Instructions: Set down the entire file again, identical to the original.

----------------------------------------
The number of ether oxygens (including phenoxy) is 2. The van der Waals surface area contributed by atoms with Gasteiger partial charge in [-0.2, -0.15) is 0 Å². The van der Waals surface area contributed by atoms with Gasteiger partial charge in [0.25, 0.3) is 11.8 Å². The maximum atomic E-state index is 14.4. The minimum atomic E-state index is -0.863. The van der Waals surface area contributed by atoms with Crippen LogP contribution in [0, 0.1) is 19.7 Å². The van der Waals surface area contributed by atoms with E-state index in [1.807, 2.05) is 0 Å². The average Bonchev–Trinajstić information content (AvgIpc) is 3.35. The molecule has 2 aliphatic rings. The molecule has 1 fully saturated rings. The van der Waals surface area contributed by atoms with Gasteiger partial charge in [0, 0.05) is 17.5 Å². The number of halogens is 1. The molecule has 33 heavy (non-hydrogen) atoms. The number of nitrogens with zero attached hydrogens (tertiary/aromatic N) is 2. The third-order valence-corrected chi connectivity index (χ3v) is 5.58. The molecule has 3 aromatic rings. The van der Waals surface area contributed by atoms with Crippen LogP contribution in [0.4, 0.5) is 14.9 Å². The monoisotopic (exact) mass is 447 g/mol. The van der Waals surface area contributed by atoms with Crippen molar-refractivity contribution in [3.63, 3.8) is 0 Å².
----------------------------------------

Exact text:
The number of ether oxygens (including phenoxy) is 2. The van der Waals surface area contributed by atoms with Gasteiger partial charge in [-0.2, -0.15) is 0 Å². The van der Waals surface area contributed by atoms with Gasteiger partial charge in [0.25, 0.3) is 11.8 Å². The maximum atomic E-state index is 14.4. The minimum atomic E-state index is -0.863. The van der Waals surface area contributed by atoms with Crippen LogP contribution in [0, 0.1) is 19.7 Å². The van der Waals surface area contributed by atoms with E-state index in [1.807, 2.05) is 0 Å². The average Bonchev–Trinajstić information content (AvgIpc) is 3.35. The molecule has 2 aliphatic rings. The molecule has 1 fully saturated rings. The van der Waals surface area contributed by atoms with Gasteiger partial charge in [0, 0.05) is 17.5 Å². The number of halogens is 1. The molecule has 33 heavy (non-hydrogen) atoms. The number of nitrogens with zero attached hydrogens (tertiary/aromatic N) is 2. The third-order valence-corrected chi connectivity index (χ3v) is 5.58. The molecule has 3 aromatic rings. The van der Waals surface area contributed by atoms with Crippen LogP contribution in [0.4, 0.5) is 14.9 Å². The monoisotopic (exact) mass is 447 g/mol. The van der Waals surface area contributed by atoms with Crippen molar-refractivity contribution in [3.63, 3.8) is 0 Å².